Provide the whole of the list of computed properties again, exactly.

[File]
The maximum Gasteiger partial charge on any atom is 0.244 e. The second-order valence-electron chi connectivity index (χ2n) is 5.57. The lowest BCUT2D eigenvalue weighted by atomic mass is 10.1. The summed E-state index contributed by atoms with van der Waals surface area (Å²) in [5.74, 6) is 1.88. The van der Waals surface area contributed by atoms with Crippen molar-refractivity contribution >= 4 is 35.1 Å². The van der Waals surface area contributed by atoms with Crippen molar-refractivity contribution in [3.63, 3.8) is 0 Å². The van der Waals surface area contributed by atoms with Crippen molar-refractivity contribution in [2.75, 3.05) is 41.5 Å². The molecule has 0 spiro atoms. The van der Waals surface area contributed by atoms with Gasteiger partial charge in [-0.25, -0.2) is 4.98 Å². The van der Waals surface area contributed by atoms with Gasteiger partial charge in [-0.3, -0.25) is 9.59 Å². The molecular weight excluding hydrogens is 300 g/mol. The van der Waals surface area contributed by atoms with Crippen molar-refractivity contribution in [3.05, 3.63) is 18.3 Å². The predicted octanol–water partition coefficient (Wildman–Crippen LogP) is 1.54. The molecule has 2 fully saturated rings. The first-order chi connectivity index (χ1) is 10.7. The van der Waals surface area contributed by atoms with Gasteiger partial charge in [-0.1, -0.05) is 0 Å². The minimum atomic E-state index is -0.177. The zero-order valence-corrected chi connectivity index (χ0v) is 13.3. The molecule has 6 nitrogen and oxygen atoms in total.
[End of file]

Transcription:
The maximum Gasteiger partial charge on any atom is 0.244 e. The second-order valence-electron chi connectivity index (χ2n) is 5.57. The lowest BCUT2D eigenvalue weighted by atomic mass is 10.1. The summed E-state index contributed by atoms with van der Waals surface area (Å²) in [5.74, 6) is 1.88. The van der Waals surface area contributed by atoms with Crippen molar-refractivity contribution >= 4 is 35.1 Å². The van der Waals surface area contributed by atoms with Crippen molar-refractivity contribution in [3.63, 3.8) is 0 Å². The van der Waals surface area contributed by atoms with Crippen molar-refractivity contribution in [2.75, 3.05) is 41.5 Å². The molecule has 0 spiro atoms. The van der Waals surface area contributed by atoms with Gasteiger partial charge in [-0.25, -0.2) is 4.98 Å². The van der Waals surface area contributed by atoms with Gasteiger partial charge in [-0.3, -0.25) is 9.59 Å². The molecular weight excluding hydrogens is 300 g/mol. The van der Waals surface area contributed by atoms with Crippen molar-refractivity contribution in [3.05, 3.63) is 18.3 Å². The predicted octanol–water partition coefficient (Wildman–Crippen LogP) is 1.54. The molecule has 2 fully saturated rings. The first-order chi connectivity index (χ1) is 10.7. The van der Waals surface area contributed by atoms with Gasteiger partial charge in [-0.1, -0.05) is 0 Å². The minimum atomic E-state index is -0.177. The zero-order valence-corrected chi connectivity index (χ0v) is 13.3. The molecule has 6 nitrogen and oxygen atoms in total.